Sanjog: Let’s take examples of the type of business decisions such someone would make, in terms of the approach or the quality of those decisions. Sometimes those decisions in an enterprise could be made fast, or in a sense, you want to do it like yesterday if that’s possible? Or you would do it in the small incremental type of decisions for short, mid or long-term. You could even make some decisions to say, let’s get started on this journey, and we will play by the ear and figure out as we go. Now, this is also being done by people using their gut partly and partly some data. Do you think such decision-making which doesn’t have really set boundaries or set parameters are good candidates and if you put AI, they will do a better job at it?
Pedro: Well what happens a lot today with this type of decisions is that human will generate the list of things to do. But then it’s not set by you. The machine learning then takes over- either it gets tried out and measured and the machine learning figures out what it works on it. Something that uses a lot today is what I call AB tests. An AB test is the companies currently doing things one way, and then somebody had the idea of trying things, doing things in A way, and then some of the things, doing things the B way. Then we just try them both online. We continue to do it as before, but then we pick out random 100,000 customers, and we try the B way on those, and we see if the results are better. These types of AB test are being done continuously by the thousand every day by these companies. You’ve participated in thousands of AB test, yet you just don’t know, you’re just not aware of it.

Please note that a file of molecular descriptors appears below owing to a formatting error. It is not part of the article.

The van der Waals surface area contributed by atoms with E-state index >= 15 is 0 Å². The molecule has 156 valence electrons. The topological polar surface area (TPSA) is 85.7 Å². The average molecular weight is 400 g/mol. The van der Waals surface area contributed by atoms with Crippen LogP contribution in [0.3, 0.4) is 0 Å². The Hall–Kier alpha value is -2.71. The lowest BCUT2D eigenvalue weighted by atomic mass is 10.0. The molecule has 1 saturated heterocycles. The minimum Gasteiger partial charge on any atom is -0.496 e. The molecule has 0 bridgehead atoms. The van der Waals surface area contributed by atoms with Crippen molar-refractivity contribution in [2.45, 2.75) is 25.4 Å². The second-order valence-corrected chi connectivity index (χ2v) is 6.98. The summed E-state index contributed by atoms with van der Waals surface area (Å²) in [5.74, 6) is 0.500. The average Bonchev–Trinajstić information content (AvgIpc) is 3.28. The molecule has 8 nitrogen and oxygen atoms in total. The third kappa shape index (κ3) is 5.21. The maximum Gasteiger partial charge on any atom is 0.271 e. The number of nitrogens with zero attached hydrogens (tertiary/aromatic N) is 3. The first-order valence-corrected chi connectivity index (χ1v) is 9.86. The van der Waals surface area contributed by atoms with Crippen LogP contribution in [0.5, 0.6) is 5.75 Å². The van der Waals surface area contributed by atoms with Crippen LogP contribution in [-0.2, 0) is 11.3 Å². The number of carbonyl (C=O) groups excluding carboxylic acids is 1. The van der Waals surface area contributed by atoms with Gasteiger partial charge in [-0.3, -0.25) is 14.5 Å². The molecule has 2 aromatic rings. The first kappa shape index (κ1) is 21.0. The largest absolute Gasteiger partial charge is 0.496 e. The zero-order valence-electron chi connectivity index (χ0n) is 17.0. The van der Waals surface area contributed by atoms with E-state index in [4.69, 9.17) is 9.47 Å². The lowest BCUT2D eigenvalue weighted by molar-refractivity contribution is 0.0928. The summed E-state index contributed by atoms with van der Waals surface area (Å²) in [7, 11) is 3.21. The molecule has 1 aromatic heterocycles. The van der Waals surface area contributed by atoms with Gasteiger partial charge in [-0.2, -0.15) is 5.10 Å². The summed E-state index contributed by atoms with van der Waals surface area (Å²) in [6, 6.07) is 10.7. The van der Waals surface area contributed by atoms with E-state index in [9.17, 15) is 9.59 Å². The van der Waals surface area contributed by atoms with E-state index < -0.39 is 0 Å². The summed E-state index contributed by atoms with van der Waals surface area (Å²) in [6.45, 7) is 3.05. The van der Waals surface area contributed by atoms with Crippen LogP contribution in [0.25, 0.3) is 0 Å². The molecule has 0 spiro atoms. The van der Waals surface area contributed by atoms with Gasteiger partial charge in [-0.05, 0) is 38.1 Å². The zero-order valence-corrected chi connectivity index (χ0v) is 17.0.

Well what happens a lot today with this type of decisions is that human will generate the candidate things to do. But then it’s not set by you. The machine learning then takes over- either it gets tried out and measured and the machine learning figures out what it works on it.